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Fargo mayor wants MLK Jr. Day to be paid holiday for city workers

Dr. Timothy Mahoney officially announces his candidacy for Fargo Mayor during a press conference Monday, Jan. 19, 2015, at the Dr. James Carlson Library.Michael Vosburg / Forum Photo Editor

FARGO – City leaders here recently proclaimed Martin Luther King Jr. Day a holiday for the first time but didn't say city employees would get the day off, which would put it on par with other holidays.

Mayor Tim Mahoney is hoping to fix that Monday by asking the commission to change city policy.

"We do other programs that day that the city sponsors," he said of the city's longtime participation in events honoring the late civil rights leader. "To me, you're not really allowing people to celebrate the day to think about things. With a lot of stuff going on around the country right now, we think it's pretty important to honor these things."

He said he meant protests that highlighted unfair treatment of black people by police in some areas and concerns about refugees from the Middle East.

Also, not having the day off can cause problems for some city workers, Mahoney said. Federal and state governments in the region, as well as the schools, already close for Martin Luther King Jr. Day. So employees who have children in school, for instance, have to arrange for child care that day.

Fargo city employees now get nine holidays off, the same as their counterparts in West Fargo, who also do not have the day off for the King holiday.

West Fargo Mayor Rich Mattern said there hasn't been any discussion about instituting a day off for city workers there on MLK Jr. Day, which is observed on the third Monday in January to fall close to King's Jan. 15 birthday.

"To be honest with you, it's never come up. I'm open to talking about it, certainly," Mattern said.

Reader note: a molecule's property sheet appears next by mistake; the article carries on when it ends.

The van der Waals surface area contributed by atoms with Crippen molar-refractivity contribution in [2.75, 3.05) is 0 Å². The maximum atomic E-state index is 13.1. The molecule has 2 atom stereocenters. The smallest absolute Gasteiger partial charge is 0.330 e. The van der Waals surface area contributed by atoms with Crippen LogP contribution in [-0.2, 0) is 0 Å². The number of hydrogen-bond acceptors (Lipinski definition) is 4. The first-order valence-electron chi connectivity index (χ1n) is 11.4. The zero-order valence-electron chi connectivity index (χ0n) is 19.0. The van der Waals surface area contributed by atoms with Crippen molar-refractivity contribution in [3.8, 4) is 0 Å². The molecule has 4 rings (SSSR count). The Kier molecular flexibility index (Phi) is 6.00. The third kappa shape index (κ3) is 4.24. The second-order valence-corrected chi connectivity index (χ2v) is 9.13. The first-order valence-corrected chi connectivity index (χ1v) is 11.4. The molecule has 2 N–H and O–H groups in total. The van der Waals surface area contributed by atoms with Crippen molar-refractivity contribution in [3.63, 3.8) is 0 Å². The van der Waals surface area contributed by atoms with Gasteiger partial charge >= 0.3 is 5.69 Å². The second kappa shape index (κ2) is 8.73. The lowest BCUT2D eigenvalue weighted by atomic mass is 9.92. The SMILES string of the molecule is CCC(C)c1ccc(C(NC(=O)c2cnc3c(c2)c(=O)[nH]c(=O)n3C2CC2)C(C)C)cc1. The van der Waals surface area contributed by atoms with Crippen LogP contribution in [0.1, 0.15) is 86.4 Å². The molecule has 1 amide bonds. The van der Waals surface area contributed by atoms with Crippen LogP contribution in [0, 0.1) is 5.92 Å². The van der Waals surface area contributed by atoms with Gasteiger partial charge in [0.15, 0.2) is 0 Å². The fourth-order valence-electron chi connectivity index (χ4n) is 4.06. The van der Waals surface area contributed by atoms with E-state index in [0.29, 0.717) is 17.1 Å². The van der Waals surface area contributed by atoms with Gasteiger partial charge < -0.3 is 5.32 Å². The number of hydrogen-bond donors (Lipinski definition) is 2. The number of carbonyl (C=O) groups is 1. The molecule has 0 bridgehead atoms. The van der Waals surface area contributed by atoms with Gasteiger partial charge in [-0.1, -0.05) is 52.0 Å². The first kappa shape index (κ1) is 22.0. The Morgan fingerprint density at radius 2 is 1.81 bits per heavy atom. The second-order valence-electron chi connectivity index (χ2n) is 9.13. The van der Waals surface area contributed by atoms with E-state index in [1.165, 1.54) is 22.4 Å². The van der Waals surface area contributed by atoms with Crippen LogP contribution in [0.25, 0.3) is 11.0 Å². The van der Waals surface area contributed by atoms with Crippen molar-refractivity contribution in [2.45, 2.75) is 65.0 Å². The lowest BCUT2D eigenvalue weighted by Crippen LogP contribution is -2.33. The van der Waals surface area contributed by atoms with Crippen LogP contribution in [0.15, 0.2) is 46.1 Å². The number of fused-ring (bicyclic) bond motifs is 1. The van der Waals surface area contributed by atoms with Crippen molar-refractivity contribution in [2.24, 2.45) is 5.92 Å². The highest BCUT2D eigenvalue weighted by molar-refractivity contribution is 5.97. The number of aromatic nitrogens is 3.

State employees in North Dakota and Minnesota have 10 days off, including MLK Jr. Day. Local governments in Minnesota, such as the city of Moorhead, get at least nine days off, including the King holiday, and may pick an extra day from Columbus Day or the Friday after Thanksgiving.

After first being proposed as a federal holiday in the late 1970s, the first national observance of MLK Kr. Day as a holiday was in 1986. At that time, 17 states had similar holidays. By the end of the decade, nearly every state had established the holiday, according to The King Center, a nonprofit established by the prominent civil rights leader's wife in the wake of his 1968 assassination. New Hampshire was the final holdout, adopting MLK Jr. Day in legislation passed in 1999, according to The King Center.

Though common for government workers, a paid holiday to honor King's legacy is far more rare in the private sector. A survey of more than 600 businesses conducted by Bloomberg BNA found that in 2014, only 35 percent of responding employers gave workers the day off.

Fargo city commissioners had voted unanimously on Dec. 7 to declare the third Monday in January MLK Jr. Day, but it was a proclamation that made no mention of giving city employees the day off.

The proclamation, submitted by the Human Relations Commission, said the city created the Human Relations Award in 2002 to give out on the King holiday, and it encourages "all people to celebrate Dr. King's memory by continuing to work for the dignity and humanity of every person."

Commissioners expressed surprise then that they and their predecessors never got around to making MLK Jr. Day an official holiday.

Current Fargo city holidays are New Year's Day, Presidents' Day, Good Friday, Memorial Day, Independence Day, Labor Day, Veterans' Day, Thanksgiving and Christmas.

Tu-Uyen Tran
Tran is an enterprise reporter with the Forum of Fargo-Moorhead. He began his newspaper career in 1999 as a reporter for the Grand Forks Herald, now owned by Forum Communications. He began working for the Forum in September 2014. Tran grew up in Seattle and graduated from the University of Washington.
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